, Volume 3, Issue 3, pp 325–341 | Cite as

Fieldwork on Another Planet: Social Science Perspectives on the Autism Spectrum

  • Chloe Silverman
Critical Review


The autism spectrum disorders are a group of neurodevelopmental syndromes of communication, behavior and social cognition. Over the past decade, they have received increasing attention from scholars in the social sciences. This research has been motivated by the prospect of critiquing and improving support services and therapies, by self-advocates who have argued that autism should be tolerated as a form of difference rather than treated as a disorder, and by the interest inherent in syndromes that seem to affect many of the attributes that we use to define personhood. In this commentary, I review social science research on the autism spectrum. I identify some key approaches in the work, including the idea of autism as a culture, transcultural comparisons, studies based on treatment strategies, investigations of subjectivity and interpersonal relations, and research on social movements. In the process, I suggest some further directions for this area of research. I also consider some reasons why the autism spectrum disorders are a particularly interesting site for studies of the ways that biomedical information is used to craft individual and group identities.


Autism Spectrum Disorders Disability Neurodiversity Social Science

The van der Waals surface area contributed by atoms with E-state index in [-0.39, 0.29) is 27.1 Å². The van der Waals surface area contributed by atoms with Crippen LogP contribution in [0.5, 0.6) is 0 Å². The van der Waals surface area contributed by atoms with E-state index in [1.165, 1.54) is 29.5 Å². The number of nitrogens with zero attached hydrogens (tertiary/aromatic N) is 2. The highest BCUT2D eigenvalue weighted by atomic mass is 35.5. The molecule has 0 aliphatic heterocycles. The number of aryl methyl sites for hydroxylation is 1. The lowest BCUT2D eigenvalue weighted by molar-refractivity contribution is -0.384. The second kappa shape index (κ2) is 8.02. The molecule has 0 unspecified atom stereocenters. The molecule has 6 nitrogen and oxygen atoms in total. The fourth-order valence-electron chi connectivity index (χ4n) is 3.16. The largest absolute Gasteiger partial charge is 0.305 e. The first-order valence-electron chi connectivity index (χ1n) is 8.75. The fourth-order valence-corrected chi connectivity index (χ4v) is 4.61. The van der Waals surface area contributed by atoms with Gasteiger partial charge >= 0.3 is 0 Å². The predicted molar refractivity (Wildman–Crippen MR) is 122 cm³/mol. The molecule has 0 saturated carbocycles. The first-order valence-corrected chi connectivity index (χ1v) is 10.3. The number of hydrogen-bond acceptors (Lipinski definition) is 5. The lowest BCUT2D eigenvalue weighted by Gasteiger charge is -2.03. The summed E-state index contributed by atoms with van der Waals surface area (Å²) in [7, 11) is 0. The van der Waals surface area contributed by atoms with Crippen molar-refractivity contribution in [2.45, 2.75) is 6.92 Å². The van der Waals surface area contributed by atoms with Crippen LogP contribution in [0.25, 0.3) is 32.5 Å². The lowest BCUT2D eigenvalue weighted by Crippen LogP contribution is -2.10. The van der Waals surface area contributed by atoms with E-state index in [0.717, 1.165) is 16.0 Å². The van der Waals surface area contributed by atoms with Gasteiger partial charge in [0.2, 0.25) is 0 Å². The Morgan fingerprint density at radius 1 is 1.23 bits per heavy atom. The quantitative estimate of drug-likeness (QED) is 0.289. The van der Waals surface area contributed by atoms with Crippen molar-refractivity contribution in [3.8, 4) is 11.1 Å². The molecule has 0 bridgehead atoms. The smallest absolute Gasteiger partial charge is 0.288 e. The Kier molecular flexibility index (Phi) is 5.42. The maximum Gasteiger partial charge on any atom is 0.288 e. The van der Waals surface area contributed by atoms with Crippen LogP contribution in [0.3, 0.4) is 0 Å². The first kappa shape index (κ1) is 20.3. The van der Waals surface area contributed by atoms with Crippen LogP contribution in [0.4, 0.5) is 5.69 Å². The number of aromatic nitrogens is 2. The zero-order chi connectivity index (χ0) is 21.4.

Olga Solomon, Laura Sterponi, Dawn Prince-Hughes, Elizabeth Nickrenz, Melissa Park, Cre Engelke and Dario Mangano, as members of a panel on ‘Autism and Intersubjectivity across Life-Worlds’ at the 2007 American Anthropological Association conference in Washington, DC, gave me the opportunity as their discussant to think through some of the ideas for this review. I'm grateful to all of them for their excellent papers and the productive discussion that followed. Bob Vitalis offered thoughtful comments on multiple drafts, Phoebe Rose pointed out a number of references to work on autism that I had missed, and the members of the Disability Studies Reading Group at Penn State helped me think about issues relating to disability and citizenship in new ways.


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Copyright information

© London School of Economics and Political Science 2008

Authors and Affiliations

  • Chloe Silverman
    • 1
  1. 1.Penn State University, STS Program, 201Old Botany, University ParkUSA

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